Earnings season is over and it seems most of the market is slowing down before the end of summer. But the solar industry continues to make news, both good and bad.

This week, the industry showed some bad signs for some formerly major players. For investors, the weakness in some solar companies means less competition as the industry matures and the strong survive this highly competitive market.

Rambler home with a SunPower solar system on the roof.

Image source: SunPower.

Yingli Green Energy's drama

It wasn't long ago that Yingli Green Energy was the biggest solar manufacturer in the world. But those days have come and gone, and the company is now all but bankrupt and falling further behind solar competitors, who are spending 2017 upgrading manufacturing equipment.

The news this week was that bondholders of medium-term notes due May 12, 2016, have sued the company to be paid what they're owed. This is understandable because the debt was due over a year ago, but Yingli Green Energy doesn't have the money to pay them. Management said in a press release that it is trying to negotiate with all of the medium-term note holders, but this is another sign that Yingli Green Energy is on its last leg. It's a cautionary tale of growing too fast, taking on too much debt, and how that can leave a solar manufacturer in an extremely weak position when competitors have the funds to invest in new equipment that makes you obsolete.

SunPower's busy week

It's very clear that SunPower (NASDAQ:SPWR) is trying to position itself differently to investors in 2017. The company has been releasing project signings regularly, something it hasn't always done, and it's focusing on commercial projects that highlight its high-efficiency and energy storage offerings.

This week, SunPower announced that it will deliver 3.9 MW of solar carports to Santa Rosa Junior College in California and will pair the systems with a 1.3 MW (2 MWh) energy storage system from Stem.

It also highlighted its program to sell solar energy to auto dealers, who count electricity as one of their biggest operating costs. The systems highlighted this week were 454 kW of capacity in 10 systems for Luther Auto Group in Minnesota, 125.6 kW of capacity in five systems at Covert Auto in Texas, and 50 kW at Boulder Nissan in Colorado. These may sound small, but commercial solar systems are a key part of SunPower's business. If it can grow the $2 billion it currently has in backlog, we'll be seeing success in the Helix commercial solar products that should be dominating the market because of their superior efficiency.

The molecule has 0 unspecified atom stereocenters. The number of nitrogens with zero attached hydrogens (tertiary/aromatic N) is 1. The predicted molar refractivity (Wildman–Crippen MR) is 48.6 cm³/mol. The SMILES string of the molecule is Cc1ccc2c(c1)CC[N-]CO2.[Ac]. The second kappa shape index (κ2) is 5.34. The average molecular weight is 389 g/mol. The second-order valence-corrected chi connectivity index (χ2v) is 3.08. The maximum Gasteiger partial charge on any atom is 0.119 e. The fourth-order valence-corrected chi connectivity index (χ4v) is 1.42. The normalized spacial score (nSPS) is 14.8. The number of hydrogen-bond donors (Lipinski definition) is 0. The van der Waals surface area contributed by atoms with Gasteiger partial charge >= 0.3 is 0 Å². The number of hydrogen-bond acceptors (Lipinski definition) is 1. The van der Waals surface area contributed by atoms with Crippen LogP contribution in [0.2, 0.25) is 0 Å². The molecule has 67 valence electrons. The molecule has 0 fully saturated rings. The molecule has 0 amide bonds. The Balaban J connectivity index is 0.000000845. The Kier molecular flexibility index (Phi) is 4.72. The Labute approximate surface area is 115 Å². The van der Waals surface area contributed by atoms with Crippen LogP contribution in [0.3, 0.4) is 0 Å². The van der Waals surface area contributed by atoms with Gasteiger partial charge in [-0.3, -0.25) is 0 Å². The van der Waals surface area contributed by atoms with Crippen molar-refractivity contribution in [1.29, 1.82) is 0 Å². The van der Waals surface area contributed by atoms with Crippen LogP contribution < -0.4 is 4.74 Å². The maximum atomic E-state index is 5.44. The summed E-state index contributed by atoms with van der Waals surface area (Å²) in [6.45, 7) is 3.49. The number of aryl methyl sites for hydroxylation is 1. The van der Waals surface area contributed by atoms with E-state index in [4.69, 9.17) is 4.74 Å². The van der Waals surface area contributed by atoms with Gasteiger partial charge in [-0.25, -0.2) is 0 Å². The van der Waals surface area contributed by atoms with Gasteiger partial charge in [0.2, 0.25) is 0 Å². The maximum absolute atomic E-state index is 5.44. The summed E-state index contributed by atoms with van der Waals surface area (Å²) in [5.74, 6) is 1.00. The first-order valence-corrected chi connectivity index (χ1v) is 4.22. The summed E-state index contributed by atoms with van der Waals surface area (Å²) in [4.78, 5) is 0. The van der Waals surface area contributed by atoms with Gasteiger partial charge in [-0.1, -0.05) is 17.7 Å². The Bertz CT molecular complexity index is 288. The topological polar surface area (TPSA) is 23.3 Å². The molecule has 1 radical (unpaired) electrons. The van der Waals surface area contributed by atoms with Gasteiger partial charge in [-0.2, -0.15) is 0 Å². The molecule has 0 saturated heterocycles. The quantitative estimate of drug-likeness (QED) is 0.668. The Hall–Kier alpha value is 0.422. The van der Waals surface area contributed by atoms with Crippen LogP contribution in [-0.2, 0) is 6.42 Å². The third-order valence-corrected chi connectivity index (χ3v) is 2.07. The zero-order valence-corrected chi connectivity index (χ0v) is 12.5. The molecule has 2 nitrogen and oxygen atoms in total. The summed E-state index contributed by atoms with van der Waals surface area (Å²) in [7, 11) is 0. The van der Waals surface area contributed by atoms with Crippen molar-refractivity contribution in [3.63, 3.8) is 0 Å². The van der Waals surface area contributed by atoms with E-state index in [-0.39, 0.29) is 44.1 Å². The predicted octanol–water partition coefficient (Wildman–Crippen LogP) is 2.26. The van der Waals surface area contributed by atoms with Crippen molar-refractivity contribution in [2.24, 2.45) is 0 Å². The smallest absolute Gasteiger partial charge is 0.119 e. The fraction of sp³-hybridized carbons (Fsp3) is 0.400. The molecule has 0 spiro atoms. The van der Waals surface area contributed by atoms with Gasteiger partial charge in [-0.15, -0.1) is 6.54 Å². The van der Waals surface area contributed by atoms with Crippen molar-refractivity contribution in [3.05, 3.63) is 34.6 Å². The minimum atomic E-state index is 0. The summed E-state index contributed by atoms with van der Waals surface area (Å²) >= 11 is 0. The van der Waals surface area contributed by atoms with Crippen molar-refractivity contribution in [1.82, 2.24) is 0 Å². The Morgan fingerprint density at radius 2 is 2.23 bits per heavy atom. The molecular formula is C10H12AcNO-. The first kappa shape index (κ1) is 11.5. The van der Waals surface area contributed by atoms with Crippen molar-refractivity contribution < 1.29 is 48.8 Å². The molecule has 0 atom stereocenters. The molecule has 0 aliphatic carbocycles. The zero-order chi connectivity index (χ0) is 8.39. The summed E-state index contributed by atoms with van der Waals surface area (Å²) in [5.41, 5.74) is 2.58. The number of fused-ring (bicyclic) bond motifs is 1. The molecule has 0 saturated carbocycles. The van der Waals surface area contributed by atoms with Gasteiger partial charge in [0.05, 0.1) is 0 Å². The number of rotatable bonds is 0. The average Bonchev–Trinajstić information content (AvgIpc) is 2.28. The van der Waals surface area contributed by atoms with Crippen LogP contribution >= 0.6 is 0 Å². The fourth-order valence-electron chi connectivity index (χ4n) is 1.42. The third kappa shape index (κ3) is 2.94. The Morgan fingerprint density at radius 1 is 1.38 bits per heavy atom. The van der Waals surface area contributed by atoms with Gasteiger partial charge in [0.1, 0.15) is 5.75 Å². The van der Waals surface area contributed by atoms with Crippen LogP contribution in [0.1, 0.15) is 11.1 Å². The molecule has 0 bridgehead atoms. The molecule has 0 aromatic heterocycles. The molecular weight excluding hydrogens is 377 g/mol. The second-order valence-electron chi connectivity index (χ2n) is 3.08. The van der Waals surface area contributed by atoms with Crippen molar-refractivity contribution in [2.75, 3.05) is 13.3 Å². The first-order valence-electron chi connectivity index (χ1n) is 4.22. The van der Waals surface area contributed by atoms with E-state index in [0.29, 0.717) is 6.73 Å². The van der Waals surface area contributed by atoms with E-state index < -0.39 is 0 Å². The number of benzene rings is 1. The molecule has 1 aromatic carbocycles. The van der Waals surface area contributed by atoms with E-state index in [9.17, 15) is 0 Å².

Finally, SunPower is helping construct 8.2 MW of solar power systems in France for Voltalia, a renewable energy developer. Half of the installations will be high-efficiency solar modules and the other half will be concentrating trackers. This shows some of the progress SunPower has made in France, where its parent company Total (NYSE:TOT) is located and where SunPower itself has a large backlog of utility and commercial projects.

News and notes

Here are a few more important notes from the solar industry this week.

  • Renesola got its second delisting notification from the NYSE, and is considering how to stay publicly listed. One possibility is to sell the solar manufacturing business to CEO Xianshou Li, who would also take on about $573 million in debt and about $200 million in payables. There wouldn't be much of a business left if the company sells its manufacturing operations, so this could be another company in long-term trouble like Yingli.
  • Canadian Solar (NASDAQ:CSIQ) announced this week that it has started commercial operation on a 27.3 MW power plant in Tottori Prefecture, Japan. The project is selling energy to Chugoku Electric Power Co., Inc under a 20-year feed-in tariff for $0.32 per kWh. That's an extremely high price, which will make this an extremely valuable project if Canadian Solar chooses to sell it.
  • Hawaiian Electric, a subsidiary of Hawaiian Electric Industries (NYSE:HE), proposed a new grid modernization strategy to regulators that would see $205 million spent over the next six years to upgrade the electric grid. Smart meters, advanced inverter technology, and better voltage management tools are being proposed to allow more rooftop solar in the state. This will help make solar energy a more viable option for homeowners, who may be able to integrate energy storage or simply install a standard solar power system if these upgrades are put in place.
  • This week, Duke Energy (NYSE:DUK) announced a deal with the Florida Public Service Commission to install 700 MW of solar energy capacity over the next four years and includes investments in smart meters, grid modernization, and a battery energy storage pilot program. This is notable because Duke and Florida have both fought solar energy for years and this may indicate a changing of the tides.

That's all for this week in solar. Check back to fool.com next week for more solar coverage.

Travis Hoium owns shares of SunPower and Total. The Motley Fool recommends Total. The Motley Fool has a disclosure policy.